Remains Of The Ancient Bridge Between The Jewish Temple And Mount Zion. -- By: E. Robinson
BSac 1:4 (Nov 1844) p. 794
Remains Of The Ancient Bridge Between The Jewish Temple And Mount Zion.
This Article refers to a review of Dr. Olin’s “Travels in Palestine,” in the North American Review for October, 1843; and to a letter from Dr. Olin in reply, published in the number of the same work for January, 1844. The following remarks, with the exception of the letter from Mr. Nicolayson and one or two other instances, appeared also in the North American for January, 1844. They are repeated here, partly for the purpose of introducing that letter; and partly as a matter of literary history relating to an interesting point in Jewish Antiquities. As to the other matters in question between Dr. Olin and the Review, I have never supposed that it belonged to me to take any part in the controversy before the public.
The first intimation of the existence of any remains of the ancient bridge so often mentioned by Josephus, was given to the public in my work on Palestine. In that work, after recounting the manner in which I was led to notice and recognize these remains, and after a full description of them, there is subjoined the following note:
“Since the above was written, 1 have been informed by both Messrs. Bono-mi and Catherwood, the well known artists, that, they likewise remarked these large stones in 1833, and recognized in them the beginning- of an immense arch. They regarded them, too, as probably among the most ancient remains in or around Jerusalem: but had no suspicion of their historical import.”—Biblical Researches in Palestine, Vol. I., p. 427.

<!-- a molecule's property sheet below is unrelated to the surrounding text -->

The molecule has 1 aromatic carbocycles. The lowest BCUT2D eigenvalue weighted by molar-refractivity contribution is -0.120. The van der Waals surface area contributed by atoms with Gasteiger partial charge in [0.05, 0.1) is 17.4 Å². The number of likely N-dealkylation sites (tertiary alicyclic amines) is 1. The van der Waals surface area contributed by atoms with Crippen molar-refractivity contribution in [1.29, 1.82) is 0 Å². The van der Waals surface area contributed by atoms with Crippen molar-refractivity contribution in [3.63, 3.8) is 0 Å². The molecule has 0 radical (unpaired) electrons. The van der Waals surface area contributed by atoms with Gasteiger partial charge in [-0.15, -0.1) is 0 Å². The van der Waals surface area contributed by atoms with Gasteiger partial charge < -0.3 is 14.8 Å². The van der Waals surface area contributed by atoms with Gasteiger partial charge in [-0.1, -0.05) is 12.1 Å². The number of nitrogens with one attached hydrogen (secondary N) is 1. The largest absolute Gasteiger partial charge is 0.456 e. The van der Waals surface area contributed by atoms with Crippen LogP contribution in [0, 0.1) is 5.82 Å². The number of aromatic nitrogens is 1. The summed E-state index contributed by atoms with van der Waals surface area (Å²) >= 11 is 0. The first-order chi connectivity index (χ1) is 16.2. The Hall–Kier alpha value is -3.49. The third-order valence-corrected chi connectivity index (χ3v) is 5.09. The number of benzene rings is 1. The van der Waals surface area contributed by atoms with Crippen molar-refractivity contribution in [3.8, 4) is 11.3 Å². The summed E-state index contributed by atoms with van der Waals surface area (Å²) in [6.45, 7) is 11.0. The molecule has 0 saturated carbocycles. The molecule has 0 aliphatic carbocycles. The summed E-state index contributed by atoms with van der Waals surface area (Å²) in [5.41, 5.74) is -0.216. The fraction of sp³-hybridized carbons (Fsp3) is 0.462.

This note was first written in London, in October, 1840, after an interview with Mr. Bonomi. He spoke of the remains as being the fragment of an arch; but frankly added, “We could make nothing more of them.” The note was afterwards submitted in manuscript to Mr. Catherwood, in New York; who kindly showed me his very beautiful drawing of the remains in question, and corroborated the general statement of Mr. Bonomi. The note was printed with his sanction. 31y work appeared in July, 1841. The facts respecting the recognition of the bridge had been extensively published in this country in October, 1838; and, before the
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middle of 1839, they had been further spread before the world as widely as the public presses of England, Germany, and the United States could give them currency.
Dr. Olin was in Jerusalem in April, 1840; and in his Travels, published in April, 1843, (nearly two years later than my work,) after describing the ancient remains around the mosk, he has the following passage.
“I could not learn that the most interesting and unquestionable of these remains...
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